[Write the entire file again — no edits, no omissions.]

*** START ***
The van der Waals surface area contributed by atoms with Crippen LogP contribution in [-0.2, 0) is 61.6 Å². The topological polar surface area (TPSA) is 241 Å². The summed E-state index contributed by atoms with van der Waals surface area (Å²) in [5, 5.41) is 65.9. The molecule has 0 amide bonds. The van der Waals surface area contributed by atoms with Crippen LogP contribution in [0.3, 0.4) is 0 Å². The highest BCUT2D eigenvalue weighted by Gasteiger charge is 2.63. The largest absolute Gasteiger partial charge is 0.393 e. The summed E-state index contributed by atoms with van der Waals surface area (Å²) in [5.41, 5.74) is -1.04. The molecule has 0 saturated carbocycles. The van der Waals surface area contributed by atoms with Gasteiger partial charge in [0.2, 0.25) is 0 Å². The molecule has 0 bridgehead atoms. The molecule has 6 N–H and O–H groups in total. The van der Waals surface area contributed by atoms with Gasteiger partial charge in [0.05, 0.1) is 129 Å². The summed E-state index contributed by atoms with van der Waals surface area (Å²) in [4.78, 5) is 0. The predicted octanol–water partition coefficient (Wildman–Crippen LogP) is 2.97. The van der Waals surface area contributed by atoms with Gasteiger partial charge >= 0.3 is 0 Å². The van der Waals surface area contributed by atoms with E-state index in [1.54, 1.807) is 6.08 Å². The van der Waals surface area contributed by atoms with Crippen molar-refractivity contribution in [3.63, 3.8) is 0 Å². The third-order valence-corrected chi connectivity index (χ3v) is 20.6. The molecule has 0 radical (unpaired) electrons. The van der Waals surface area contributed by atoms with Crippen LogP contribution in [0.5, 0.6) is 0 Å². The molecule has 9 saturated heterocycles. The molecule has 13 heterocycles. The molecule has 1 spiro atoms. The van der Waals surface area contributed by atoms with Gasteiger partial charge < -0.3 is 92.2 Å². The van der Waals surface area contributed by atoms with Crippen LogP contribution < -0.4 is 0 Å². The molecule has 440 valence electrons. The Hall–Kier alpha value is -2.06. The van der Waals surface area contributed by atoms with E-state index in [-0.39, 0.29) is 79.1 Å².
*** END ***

The van der Waals surface area contributed by atoms with Crippen LogP contribution in [-0.2, 0) is 61.6 Å². The topological polar surface area (TPSA) is 241 Å². The summed E-state index contributed by atoms with van der Waals surface area (Å²) in [5, 5.41) is 65.9. The molecule has 0 amide bonds. The van der Waals surface area contributed by atoms with Crippen LogP contribution in [0.3, 0.4) is 0 Å². The highest BCUT2D eigenvalue weighted by Gasteiger charge is 2.63. The largest absolute Gasteiger partial charge is 0.393 e. The summed E-state index contributed by atoms with van der Waals surface area (Å²) in [5.41, 5.74) is -1.04. The molecule has 0 saturated carbocycles. The van der Waals surface area contributed by atoms with Gasteiger partial charge in [0.2, 0.25) is 0 Å². The molecule has 0 bridgehead atoms. The molecule has 6 N–H and O–H groups in total. The van der Waals surface area contributed by atoms with Gasteiger partial charge in [0.05, 0.1) is 129 Å². The summed E-state index contributed by atoms with van der Waals surface area (Å²) in [4.78, 5) is 0. The predicted octanol–water partition coefficient (Wildman–Crippen LogP) is 2.97. The van der Waals surface area contributed by atoms with Gasteiger partial charge >= 0.3 is 0 Å². The van der Waals surface area contributed by atoms with E-state index in [1.54, 1.807) is 6.08 Å². The van der Waals surface area contributed by atoms with Crippen molar-refractivity contribution in [3.63, 3.8) is 0 Å². The third-order valence-corrected chi connectivity index (χ3v) is 20.6. The molecule has 0 radical (unpaired) electrons. The van der Waals surface area contributed by atoms with Crippen LogP contribution in [0.5, 0.6) is 0 Å². The molecule has 9 saturated heterocycles. The molecule has 13 heterocycles. The molecule has 1 spiro atoms. The van der Waals surface area contributed by atoms with Gasteiger partial charge < -0.3 is 92.2 Å². The van der Waals surface area contributed by atoms with Crippen LogP contribution < -0.4 is 0 Å². The molecule has 440 valence electrons. The Hall–Kier alpha value is -2.06. The van der Waals surface area contributed by atoms with E-state index in [-0.39, 0.29) is 79.1 Å².